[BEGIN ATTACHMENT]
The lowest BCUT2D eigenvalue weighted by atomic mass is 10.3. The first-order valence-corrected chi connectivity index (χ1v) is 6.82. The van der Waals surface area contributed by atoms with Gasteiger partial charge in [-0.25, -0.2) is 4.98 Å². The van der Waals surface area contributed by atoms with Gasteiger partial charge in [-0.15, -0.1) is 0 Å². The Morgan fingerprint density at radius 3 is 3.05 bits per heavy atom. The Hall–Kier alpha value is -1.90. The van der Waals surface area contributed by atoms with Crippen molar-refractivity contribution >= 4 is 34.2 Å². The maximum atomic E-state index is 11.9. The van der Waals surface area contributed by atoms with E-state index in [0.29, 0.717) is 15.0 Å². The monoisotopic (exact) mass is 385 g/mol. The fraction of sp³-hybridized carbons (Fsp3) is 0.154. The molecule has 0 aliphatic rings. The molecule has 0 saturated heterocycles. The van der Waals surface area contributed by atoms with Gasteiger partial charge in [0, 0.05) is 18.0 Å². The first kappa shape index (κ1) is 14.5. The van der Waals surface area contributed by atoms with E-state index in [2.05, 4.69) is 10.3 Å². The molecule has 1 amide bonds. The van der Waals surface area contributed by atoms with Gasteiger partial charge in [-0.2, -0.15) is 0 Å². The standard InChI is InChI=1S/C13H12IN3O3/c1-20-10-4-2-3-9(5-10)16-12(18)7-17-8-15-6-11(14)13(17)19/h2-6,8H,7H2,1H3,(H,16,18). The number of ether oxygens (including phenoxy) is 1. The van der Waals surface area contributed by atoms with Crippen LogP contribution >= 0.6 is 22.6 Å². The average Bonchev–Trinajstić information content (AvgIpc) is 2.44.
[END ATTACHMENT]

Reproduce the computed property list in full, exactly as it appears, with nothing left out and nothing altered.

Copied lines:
The lowest BCUT2D eigenvalue weighted by atomic mass is 10.3. The first-order valence-corrected chi connectivity index (χ1v) is 6.82. The van der Waals surface area contributed by atoms with Gasteiger partial charge in [-0.25, -0.2) is 4.98 Å². The van der Waals surface area contributed by atoms with Gasteiger partial charge in [-0.15, -0.1) is 0 Å². The Morgan fingerprint density at radius 3 is 3.05 bits per heavy atom. The Hall–Kier alpha value is -1.90. The van der Waals surface area contributed by atoms with Crippen molar-refractivity contribution >= 4 is 34.2 Å². The maximum atomic E-state index is 11.9. The van der Waals surface area contributed by atoms with E-state index in [0.29, 0.717) is 15.0 Å². The monoisotopic (exact) mass is 385 g/mol. The fraction of sp³-hybridized carbons (Fsp3) is 0.154. The molecule has 0 aliphatic rings. The molecule has 0 saturated heterocycles. The van der Waals surface area contributed by atoms with Gasteiger partial charge in [0, 0.05) is 18.0 Å². The first kappa shape index (κ1) is 14.5. The van der Waals surface area contributed by atoms with E-state index in [2.05, 4.69) is 10.3 Å². The molecule has 1 amide bonds. The van der Waals surface area contributed by atoms with Gasteiger partial charge in [-0.2, -0.15) is 0 Å². The standard InChI is InChI=1S/C13H12IN3O3/c1-20-10-4-2-3-9(5-10)16-12(18)7-17-8-15-6-11(14)13(17)19/h2-6,8H,7H2,1H3,(H,16,18). The number of ether oxygens (including phenoxy) is 1. The van der Waals surface area contributed by atoms with Crippen LogP contribution >= 0.6 is 22.6 Å². The average Bonchev–Trinajstić information content (AvgIpc) is 2.44.